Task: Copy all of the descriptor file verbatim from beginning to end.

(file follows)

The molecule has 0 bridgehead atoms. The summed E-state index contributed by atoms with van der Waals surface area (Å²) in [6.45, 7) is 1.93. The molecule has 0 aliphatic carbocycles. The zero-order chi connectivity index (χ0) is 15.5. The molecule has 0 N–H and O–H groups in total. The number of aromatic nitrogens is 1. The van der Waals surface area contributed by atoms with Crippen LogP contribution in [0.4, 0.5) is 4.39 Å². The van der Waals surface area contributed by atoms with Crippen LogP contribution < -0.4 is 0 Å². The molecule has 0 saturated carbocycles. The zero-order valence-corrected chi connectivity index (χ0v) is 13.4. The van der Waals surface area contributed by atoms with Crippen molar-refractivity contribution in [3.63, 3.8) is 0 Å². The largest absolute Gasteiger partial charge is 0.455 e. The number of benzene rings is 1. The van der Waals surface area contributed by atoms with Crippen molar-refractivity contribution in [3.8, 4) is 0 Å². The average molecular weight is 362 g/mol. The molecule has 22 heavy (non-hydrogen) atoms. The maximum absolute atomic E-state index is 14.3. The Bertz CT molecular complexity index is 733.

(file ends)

The molecule has 0 bridgehead atoms. The summed E-state index contributed by atoms with van der Waals surface area (Å²) in [6.45, 7) is 1.93. The molecule has 0 aliphatic carbocycles. The zero-order chi connectivity index (χ0) is 15.5. The molecule has 0 N–H and O–H groups in total. The number of aromatic nitrogens is 1. The van der Waals surface area contributed by atoms with Crippen LogP contribution in [0.4, 0.5) is 4.39 Å². The van der Waals surface area contributed by atoms with Crippen LogP contribution < -0.4 is 0 Å². The molecule has 0 saturated carbocycles. The zero-order valence-corrected chi connectivity index (χ0v) is 13.4. The van der Waals surface area contributed by atoms with Crippen molar-refractivity contribution in [3.63, 3.8) is 0 Å². The largest absolute Gasteiger partial charge is 0.455 e. The number of benzene rings is 1. The van der Waals surface area contributed by atoms with Crippen molar-refractivity contribution in [3.8, 4) is 0 Å². The average molecular weight is 362 g/mol. The molecule has 22 heavy (non-hydrogen) atoms. The maximum absolute atomic E-state index is 14.3. The Bertz CT molecular complexity index is 733.